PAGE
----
Stephen J. Turnbull
 d = {first : first, last, addr1, addr2} 

I'm not a huge fan of this solution. It feels a bit like a hack instead of an intended syntax. Since prefixing characters on strings is already a thing, I lean more towards that solution. It's slightly easier to search (e.g. if the notation was d{literal1, literal2, etc}, one might search for "python d-dict"). However, If the above notation gains favor, perhaps it would be better to allow an empty ':' followed by a comma:

d = {:, first, last, addr1, addr2}

I don't much like the Perlyness of that syntax, but it's similar to using a prefix and it might lead to more explicit empty literals like {:} and {,} for dict and set respectively. I'm pretty sure that notation for empty literals has been discussed and rejected before, so I apologize if this brings up well-trodden ground. I'm pretty neutral on the proposal in general.

It may also be possible to add a constructor to dict like:

d = dict.from_locals('first', 'last', 'addr1', 'addr2')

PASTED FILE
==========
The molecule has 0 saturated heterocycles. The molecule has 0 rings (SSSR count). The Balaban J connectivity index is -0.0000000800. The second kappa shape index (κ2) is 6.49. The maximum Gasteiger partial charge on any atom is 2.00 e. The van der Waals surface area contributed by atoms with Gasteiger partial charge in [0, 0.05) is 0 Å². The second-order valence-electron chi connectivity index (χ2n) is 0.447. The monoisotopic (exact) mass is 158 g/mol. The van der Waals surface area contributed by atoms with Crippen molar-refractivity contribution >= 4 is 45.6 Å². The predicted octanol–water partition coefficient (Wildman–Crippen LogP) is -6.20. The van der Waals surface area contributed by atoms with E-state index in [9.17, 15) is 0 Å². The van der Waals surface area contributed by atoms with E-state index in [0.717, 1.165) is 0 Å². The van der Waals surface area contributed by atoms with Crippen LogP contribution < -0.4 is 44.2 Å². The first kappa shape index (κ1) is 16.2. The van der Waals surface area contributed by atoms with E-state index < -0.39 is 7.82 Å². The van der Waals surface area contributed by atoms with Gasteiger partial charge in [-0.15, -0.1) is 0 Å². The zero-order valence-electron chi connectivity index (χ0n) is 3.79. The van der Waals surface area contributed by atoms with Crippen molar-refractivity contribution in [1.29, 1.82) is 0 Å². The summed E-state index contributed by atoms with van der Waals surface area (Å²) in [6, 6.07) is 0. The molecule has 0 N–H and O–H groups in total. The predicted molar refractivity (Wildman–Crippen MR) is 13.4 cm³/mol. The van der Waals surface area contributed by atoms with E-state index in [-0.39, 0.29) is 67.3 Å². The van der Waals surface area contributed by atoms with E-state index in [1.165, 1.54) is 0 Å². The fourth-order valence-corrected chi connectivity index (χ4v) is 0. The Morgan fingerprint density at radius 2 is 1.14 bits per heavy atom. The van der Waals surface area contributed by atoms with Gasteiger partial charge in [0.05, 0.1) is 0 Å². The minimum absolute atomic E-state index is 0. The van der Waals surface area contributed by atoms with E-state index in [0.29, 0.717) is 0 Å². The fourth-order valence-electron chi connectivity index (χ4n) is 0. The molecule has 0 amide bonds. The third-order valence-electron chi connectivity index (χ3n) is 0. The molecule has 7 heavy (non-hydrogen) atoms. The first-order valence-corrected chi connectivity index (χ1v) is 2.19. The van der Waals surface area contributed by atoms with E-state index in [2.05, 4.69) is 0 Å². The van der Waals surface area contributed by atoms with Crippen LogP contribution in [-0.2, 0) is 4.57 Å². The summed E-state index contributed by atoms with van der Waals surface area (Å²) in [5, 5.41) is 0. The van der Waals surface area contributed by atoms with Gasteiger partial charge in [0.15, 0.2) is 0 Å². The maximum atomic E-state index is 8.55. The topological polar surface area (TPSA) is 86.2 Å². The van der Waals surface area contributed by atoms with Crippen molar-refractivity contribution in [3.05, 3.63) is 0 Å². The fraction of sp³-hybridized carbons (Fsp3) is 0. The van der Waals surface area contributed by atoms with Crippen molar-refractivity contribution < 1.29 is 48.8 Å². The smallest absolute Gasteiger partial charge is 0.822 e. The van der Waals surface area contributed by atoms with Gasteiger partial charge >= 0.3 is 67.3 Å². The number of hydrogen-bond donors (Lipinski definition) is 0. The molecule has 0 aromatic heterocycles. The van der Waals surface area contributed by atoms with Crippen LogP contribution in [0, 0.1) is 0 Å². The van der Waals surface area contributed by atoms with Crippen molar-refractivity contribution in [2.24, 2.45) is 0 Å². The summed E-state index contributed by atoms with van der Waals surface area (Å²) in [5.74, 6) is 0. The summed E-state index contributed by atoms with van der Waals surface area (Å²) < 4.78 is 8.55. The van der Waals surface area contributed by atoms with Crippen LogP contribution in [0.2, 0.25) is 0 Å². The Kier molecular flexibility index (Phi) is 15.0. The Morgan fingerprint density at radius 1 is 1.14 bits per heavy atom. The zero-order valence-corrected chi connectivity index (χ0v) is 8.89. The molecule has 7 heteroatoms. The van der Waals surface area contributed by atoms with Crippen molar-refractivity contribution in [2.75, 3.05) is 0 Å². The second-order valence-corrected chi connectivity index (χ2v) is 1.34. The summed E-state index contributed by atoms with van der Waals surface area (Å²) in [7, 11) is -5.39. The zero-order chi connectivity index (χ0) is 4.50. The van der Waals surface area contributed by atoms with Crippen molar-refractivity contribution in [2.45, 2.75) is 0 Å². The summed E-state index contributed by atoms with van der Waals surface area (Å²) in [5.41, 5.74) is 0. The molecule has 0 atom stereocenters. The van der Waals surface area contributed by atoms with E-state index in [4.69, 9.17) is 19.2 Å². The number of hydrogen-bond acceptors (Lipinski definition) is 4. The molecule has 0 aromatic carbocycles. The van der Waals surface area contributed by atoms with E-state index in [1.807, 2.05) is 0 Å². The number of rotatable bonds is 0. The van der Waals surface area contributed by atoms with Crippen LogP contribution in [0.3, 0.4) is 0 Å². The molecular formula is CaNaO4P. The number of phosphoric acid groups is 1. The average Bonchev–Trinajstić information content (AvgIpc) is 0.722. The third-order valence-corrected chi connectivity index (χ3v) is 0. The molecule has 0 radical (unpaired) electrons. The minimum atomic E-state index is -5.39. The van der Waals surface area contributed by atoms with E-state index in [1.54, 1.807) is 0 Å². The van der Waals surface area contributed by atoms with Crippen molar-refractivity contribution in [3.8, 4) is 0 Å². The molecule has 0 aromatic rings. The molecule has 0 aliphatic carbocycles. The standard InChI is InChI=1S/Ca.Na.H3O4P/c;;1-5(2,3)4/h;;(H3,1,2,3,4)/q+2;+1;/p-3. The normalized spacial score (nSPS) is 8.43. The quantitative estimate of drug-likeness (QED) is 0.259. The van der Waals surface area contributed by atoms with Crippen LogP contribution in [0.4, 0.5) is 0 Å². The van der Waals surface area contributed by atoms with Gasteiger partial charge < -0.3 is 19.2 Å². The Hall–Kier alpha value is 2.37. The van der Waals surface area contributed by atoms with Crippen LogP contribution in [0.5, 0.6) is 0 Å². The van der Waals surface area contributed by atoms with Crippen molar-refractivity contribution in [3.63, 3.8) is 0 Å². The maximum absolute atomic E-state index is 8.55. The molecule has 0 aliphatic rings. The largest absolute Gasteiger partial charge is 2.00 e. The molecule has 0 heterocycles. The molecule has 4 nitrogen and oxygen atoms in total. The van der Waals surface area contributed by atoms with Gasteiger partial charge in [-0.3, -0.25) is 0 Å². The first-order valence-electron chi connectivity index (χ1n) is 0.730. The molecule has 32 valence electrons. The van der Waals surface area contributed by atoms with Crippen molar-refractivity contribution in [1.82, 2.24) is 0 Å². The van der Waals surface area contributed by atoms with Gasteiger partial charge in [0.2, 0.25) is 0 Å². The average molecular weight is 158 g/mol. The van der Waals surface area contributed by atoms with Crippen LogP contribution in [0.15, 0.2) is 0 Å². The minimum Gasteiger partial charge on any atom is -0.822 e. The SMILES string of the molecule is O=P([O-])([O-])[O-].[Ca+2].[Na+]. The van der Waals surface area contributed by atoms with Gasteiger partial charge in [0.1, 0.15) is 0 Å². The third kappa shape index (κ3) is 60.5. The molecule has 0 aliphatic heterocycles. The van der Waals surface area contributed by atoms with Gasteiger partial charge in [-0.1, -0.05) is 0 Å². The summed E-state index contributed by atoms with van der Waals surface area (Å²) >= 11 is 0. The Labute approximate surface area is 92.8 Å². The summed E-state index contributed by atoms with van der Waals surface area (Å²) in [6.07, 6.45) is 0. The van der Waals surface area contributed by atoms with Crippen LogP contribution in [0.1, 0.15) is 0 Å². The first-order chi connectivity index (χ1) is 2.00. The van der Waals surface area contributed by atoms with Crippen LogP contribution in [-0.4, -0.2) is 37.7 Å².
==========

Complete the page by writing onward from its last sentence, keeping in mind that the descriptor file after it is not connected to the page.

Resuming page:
d['tel'] = '123-456-789'

It might require a bit of stack inspection or some other magic, but it should be possible. It might be difficult for IDEs to recognize and hint and it might also be a blind-spot for re-factoring (if you change the name of a local variable).

On Wed, Jun 10, 2020 at 3:06 AM Stephen J. Turnbull <> wrote:
Chris Angelico writes:
 > On Wed, Jun 10, 2020 at 1:15 PM Stephen J. Turnbull
 > <> wrote:
 > >
 > > Executive summary:
 > >
 > > Dicts are unordered, so we can distinguish dict from set by the first
 > > item (no new notation), and after that default identifiers to (name :
 > > in-scope value) items.
 > Be careful with this assumption. Python's dictionaries DO retain
 > order,

Thank you for the reminder!  I did forget that point.

 > even if you can't easily talk about "the fifth element" [1], so
 > anything that imposes requirements on the entry listed
 > syntactically first may have consequences.

No requirements imposed!  If iteration order matters and you want to
take advantage of abbreviation, you might have to write

    d = {first : first, last, addr1, addr2, tel='123-456-789'}

but frequently it would just work naturally:

    d = {first : first, last, addr1, addr2}

Admittedly this distinction may be even more subtle than grit on Tim's
screen, or randomizing the hash seed per process.  And I suspect that
people who want this feature will prefer the d{} notation for
consistency inside the braces.

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